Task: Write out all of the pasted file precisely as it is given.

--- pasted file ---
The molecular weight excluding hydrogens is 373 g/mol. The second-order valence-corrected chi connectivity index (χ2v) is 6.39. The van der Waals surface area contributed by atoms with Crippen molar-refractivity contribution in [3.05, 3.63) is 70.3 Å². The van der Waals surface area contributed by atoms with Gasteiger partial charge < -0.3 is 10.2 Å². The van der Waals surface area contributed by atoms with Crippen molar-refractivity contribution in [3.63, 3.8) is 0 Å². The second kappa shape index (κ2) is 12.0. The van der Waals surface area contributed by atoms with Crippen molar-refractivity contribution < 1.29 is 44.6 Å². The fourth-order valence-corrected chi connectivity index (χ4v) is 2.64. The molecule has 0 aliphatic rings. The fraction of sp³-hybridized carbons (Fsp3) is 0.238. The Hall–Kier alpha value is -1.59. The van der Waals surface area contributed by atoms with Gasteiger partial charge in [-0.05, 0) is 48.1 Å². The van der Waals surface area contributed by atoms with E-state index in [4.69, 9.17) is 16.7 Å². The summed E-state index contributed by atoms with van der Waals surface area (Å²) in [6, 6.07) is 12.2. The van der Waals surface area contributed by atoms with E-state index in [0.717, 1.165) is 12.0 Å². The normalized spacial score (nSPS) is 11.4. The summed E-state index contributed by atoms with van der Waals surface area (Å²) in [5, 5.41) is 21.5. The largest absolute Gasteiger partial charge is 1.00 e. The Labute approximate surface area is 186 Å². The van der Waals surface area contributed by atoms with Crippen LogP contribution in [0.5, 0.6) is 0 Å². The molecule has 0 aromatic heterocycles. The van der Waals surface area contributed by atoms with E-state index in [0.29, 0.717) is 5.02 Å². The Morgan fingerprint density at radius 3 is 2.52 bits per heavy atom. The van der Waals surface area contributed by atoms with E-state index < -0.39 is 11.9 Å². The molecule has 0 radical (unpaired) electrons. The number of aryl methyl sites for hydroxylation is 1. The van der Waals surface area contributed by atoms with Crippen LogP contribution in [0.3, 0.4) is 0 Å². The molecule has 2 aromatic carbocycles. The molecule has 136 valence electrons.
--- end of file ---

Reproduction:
The molecular weight excluding hydrogens is 373 g/mol. The second-order valence-corrected chi connectivity index (χ2v) is 6.39. The van der Waals surface area contributed by atoms with Crippen molar-refractivity contribution in [3.05, 3.63) is 70.3 Å². The van der Waals surface area contributed by atoms with Gasteiger partial charge < -0.3 is 10.2 Å². The van der Waals surface area contributed by atoms with Crippen molar-refractivity contribution in [3.63, 3.8) is 0 Å². The second kappa shape index (κ2) is 12.0. The van der Waals surface area contributed by atoms with Crippen molar-refractivity contribution < 1.29 is 44.6 Å². The fourth-order valence-corrected chi connectivity index (χ4v) is 2.64. The molecule has 0 aliphatic rings. The fraction of sp³-hybridized carbons (Fsp3) is 0.238. The Hall–Kier alpha value is -1.59. The van der Waals surface area contributed by atoms with Gasteiger partial charge in [-0.05, 0) is 48.1 Å². The van der Waals surface area contributed by atoms with E-state index in [4.69, 9.17) is 16.7 Å². The summed E-state index contributed by atoms with van der Waals surface area (Å²) in [6, 6.07) is 12.2. The van der Waals surface area contributed by atoms with E-state index in [0.717, 1.165) is 12.0 Å². The normalized spacial score (nSPS) is 11.4. The summed E-state index contributed by atoms with van der Waals surface area (Å²) in [5, 5.41) is 21.5. The largest absolute Gasteiger partial charge is 1.00 e. The Labute approximate surface area is 186 Å². The van der Waals surface area contributed by atoms with Crippen LogP contribution in [0.5, 0.6) is 0 Å². The molecule has 0 aromatic heterocycles. The van der Waals surface area contributed by atoms with E-state index in [0.29, 0.717) is 5.02 Å². The Morgan fingerprint density at radius 3 is 2.52 bits per heavy atom. The van der Waals surface area contributed by atoms with E-state index < -0.39 is 11.9 Å². The molecule has 0 radical (unpaired) electrons. The number of aryl methyl sites for hydroxylation is 1. The van der Waals surface area contributed by atoms with Crippen LogP contribution in [0.3, 0.4) is 0 Å². The molecule has 2 aromatic carbocycles. The molecule has 136 valence electrons.